I have to say that I find all this rather scary. But then I reflect that Hawking’s disciples are probably only going along with his political prejudices because they happen to share them. Should another genius turn up and say he likes Conservative policies they will happily consider the arguments and the evidence rather than accept the genius must be right.

Charles

 

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8 thoughts on “Professor Hawking – a Pagan God

  1. Not to worry Charles. Don’t forget, that a depressingly high proportion of the populace are none-too-bright. They are often, quite rightly, referred to as ‘sheeple’.
    For example, it’s extraordinary that anyone with an average IQ would vote for Corbyn, but they do. McDonnell has been voted into office, as has Abbott, Thornberry and many others of the same ilk. Then we have Sturgeon and now that daft Welsh woman. I won’t mention May in the same context, but she gets very close.
    Your point about academic qualifications is well made. There are even highly qualified Muslims, which is clearly a contradiction.
    If anyone talks more sense than Nigel Farage, I’ve yet to hear him/her. The current administration is a shambles, only kept in office by the nightmare prospect of a Corbyn one.

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  2. I think you have summed it up with your comment “But then I reflect that Hawking’s disciples are probably only going along with his political prejudices because they happen to share them.”

    If allowed to, we create gods in our own image and expect them to bow down to us.

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  3. I think a large part of Hawking’s glamour and popular appeal comes from the terrible disabilities he has to struggle with every day. I’m not denigrating his intellect, but I doubt most people would have heard of him had he been able-bodied.

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  4. Hawking is neither right nor wrong, he’d expressing an opinion. He’s not God and his beliefs aren’t sacred. I happen to think he’s wrong.
    A couple of points:
    Popularity. People do things for popularity; watch a politician change his tune when he’s out of step (Cameron excluded who went into grand sulk when he failed). Once scientists step of their specialist pedestal, they are human and make mistakes. Being the darling of fans can turn the head of wise old birds, and lo: Hawking gets stuck into the politics of the NHS when, were he to dig into it, he might well hold his peace. Something he ‘believes in’.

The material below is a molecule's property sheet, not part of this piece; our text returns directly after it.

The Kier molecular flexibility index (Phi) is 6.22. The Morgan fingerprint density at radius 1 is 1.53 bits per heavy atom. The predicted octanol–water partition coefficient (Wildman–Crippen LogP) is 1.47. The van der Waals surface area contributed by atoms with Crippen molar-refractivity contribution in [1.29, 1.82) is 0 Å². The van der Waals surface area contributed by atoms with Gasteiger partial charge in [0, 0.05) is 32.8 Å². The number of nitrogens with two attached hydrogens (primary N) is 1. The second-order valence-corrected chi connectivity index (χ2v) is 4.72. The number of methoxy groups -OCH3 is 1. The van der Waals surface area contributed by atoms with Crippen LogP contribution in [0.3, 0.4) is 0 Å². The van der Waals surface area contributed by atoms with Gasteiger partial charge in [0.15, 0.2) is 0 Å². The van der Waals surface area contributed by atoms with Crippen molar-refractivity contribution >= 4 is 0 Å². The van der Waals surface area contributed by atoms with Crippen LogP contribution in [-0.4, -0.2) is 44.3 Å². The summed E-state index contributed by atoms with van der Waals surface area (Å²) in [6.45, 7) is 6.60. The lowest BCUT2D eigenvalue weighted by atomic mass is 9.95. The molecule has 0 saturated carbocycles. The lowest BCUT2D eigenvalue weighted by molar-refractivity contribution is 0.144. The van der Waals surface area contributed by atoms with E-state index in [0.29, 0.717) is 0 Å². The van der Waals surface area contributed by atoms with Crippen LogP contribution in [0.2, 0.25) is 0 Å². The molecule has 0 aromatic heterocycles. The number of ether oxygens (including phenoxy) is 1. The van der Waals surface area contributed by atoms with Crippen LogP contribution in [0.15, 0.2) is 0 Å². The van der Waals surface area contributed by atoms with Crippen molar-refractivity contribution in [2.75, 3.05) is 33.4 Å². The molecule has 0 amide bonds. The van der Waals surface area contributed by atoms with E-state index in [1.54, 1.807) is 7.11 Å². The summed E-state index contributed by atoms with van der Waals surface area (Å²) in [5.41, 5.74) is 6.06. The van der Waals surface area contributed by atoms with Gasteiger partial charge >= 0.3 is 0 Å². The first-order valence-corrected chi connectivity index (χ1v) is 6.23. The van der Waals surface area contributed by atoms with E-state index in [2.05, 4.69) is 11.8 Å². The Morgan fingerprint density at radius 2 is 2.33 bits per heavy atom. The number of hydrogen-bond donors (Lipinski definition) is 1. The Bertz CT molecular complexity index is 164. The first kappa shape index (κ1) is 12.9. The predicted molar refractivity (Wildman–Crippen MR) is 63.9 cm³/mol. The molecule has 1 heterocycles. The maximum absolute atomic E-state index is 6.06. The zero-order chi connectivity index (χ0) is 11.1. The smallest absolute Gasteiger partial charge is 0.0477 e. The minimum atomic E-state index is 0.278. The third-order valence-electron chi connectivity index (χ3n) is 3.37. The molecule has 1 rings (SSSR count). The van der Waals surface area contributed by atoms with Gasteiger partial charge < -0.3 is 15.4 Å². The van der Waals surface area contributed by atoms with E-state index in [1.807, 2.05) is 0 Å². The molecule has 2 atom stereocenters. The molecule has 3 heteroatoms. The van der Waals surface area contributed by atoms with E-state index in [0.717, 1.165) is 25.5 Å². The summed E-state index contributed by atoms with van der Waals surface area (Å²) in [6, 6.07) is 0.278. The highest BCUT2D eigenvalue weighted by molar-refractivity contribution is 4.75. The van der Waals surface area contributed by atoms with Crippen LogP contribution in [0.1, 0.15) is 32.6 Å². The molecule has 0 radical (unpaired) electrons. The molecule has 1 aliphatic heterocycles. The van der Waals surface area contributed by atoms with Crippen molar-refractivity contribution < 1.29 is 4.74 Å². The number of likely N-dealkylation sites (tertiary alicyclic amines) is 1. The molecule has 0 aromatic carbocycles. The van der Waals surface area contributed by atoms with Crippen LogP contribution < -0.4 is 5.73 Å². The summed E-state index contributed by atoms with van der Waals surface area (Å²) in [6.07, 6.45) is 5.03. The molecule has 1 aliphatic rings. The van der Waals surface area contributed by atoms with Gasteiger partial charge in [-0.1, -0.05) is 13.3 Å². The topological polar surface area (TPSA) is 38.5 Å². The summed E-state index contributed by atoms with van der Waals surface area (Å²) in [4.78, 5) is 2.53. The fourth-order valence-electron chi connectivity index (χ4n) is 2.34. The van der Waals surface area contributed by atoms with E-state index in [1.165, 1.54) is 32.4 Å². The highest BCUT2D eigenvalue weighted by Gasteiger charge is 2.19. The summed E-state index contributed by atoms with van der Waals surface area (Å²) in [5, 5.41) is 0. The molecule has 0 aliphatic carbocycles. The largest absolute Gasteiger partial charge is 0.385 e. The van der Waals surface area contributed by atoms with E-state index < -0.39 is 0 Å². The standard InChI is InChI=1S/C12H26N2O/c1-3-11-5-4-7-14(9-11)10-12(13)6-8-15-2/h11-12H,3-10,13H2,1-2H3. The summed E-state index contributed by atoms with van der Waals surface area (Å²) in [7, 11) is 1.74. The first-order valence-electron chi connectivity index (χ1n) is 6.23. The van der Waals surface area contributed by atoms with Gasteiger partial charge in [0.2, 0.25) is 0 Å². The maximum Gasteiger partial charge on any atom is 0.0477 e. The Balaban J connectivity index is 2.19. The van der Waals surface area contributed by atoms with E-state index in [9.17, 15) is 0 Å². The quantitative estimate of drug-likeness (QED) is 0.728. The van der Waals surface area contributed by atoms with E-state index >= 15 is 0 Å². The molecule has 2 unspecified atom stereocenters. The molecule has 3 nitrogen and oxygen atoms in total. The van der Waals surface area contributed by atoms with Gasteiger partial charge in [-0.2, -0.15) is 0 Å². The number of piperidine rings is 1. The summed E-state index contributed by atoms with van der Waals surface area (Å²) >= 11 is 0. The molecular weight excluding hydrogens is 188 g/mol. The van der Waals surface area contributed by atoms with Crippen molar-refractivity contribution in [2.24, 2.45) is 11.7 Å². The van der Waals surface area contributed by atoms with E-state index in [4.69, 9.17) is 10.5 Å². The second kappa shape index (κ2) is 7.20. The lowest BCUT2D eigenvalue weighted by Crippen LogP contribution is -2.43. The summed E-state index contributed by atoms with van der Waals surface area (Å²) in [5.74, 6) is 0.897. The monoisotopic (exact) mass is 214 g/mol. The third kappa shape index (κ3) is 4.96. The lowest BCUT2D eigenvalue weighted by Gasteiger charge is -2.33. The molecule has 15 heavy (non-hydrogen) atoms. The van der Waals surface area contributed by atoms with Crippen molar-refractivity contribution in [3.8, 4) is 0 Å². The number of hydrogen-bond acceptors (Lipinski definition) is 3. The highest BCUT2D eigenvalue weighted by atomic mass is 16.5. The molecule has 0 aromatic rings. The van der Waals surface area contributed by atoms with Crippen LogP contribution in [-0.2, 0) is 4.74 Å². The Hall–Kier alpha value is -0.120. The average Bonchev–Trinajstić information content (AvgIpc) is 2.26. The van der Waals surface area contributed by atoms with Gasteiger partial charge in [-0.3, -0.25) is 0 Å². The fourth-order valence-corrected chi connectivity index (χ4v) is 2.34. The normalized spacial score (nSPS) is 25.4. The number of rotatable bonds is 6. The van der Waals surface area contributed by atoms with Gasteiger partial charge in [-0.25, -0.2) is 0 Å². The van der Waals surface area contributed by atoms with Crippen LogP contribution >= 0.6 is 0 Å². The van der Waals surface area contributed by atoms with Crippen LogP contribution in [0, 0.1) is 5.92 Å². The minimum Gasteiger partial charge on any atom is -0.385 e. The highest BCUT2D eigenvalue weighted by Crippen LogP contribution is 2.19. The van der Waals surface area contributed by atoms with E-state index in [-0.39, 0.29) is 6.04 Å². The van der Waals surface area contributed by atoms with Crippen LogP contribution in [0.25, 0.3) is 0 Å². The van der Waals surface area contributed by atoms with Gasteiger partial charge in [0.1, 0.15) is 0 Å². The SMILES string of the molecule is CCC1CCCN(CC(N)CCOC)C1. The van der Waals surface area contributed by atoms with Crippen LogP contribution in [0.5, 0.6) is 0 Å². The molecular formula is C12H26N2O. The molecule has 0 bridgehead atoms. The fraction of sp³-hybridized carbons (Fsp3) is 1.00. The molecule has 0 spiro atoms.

Governments governed by MENSA guiding us to what is right – yeah that’s just authoritarianism dressed up (or shades of Plato’s Philosopher King).
    We all need to believe in things. Me, I believe in money. I also believe the NHS squanders vast pots of it. Why? because I’ve seen common practise at too many poorly run hospitals. If it’s common practise, it’s acceptable.

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  5. Was the amount of money to the NHS adjusted for time in office?
    ””””””””””””””””””””””””””””””’

    Appeals to authority are a favourite ploy by the BBC and Hawking is but one example. A biologist who gained his doctorate by patiently watching snails is frequently wheeled out to defend the hysterical supporters of man made climate change. Which is ridiculous, but few people spot the fallacy and even fewer could name it. That was a biologist called Steve Jones.

    Have you noticed how academics these days seem to prefer being addressed as ‘Steve’ or ‘Geoff’ or such diminutives. They don’t wear ties any more as well. I think they think it makes them cool with their students when they (the students) are not smashing statues or burning books.

    I know more about the rotation tactics of Rafael Benitez during his years at Anfield than Hawking.

    Does that qualify me to debate with our national treasure on cosmology? I don’t wear a tie either, if that helps.